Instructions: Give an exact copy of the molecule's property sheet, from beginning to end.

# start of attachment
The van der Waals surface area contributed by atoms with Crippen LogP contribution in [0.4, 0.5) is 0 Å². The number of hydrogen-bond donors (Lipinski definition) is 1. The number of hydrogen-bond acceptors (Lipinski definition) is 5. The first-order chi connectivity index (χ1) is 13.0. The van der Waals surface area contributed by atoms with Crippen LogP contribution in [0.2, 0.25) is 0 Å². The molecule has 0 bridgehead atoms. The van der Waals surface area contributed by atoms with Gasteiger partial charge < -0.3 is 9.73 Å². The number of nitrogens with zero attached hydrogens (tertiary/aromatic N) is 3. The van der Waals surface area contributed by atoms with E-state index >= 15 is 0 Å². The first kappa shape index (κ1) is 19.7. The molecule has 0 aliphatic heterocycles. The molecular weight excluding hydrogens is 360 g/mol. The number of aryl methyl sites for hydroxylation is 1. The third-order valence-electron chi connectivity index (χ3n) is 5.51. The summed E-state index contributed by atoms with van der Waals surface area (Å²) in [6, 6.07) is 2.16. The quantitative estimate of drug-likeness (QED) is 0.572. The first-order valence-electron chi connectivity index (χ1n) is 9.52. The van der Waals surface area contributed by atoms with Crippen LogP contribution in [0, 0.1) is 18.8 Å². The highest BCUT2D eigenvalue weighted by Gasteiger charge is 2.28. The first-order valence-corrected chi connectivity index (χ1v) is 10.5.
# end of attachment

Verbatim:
The van der Waals surface area contributed by atoms with Crippen LogP contribution in [0.4, 0.5) is 0 Å². The number of hydrogen-bond donors (Lipinski definition) is 1. The number of hydrogen-bond acceptors (Lipinski definition) is 5. The first-order chi connectivity index (χ1) is 13.0. The van der Waals surface area contributed by atoms with Crippen LogP contribution in [0.2, 0.25) is 0 Å². The molecule has 0 bridgehead atoms. The van der Waals surface area contributed by atoms with Gasteiger partial charge < -0.3 is 9.73 Å². The number of nitrogens with zero attached hydrogens (tertiary/aromatic N) is 3. The van der Waals surface area contributed by atoms with E-state index >= 15 is 0 Å². The first kappa shape index (κ1) is 19.7. The molecule has 0 aliphatic heterocycles. The molecular weight excluding hydrogens is 360 g/mol. The number of aryl methyl sites for hydroxylation is 1. The third-order valence-electron chi connectivity index (χ3n) is 5.51. The summed E-state index contributed by atoms with van der Waals surface area (Å²) in [6, 6.07) is 2.16. The quantitative estimate of drug-likeness (QED) is 0.572. The first-order valence-electron chi connectivity index (χ1n) is 9.52. The van der Waals surface area contributed by atoms with Crippen LogP contribution in [0, 0.1) is 18.8 Å². The highest BCUT2D eigenvalue weighted by Gasteiger charge is 2.28. The first-order valence-corrected chi connectivity index (χ1v) is 10.5.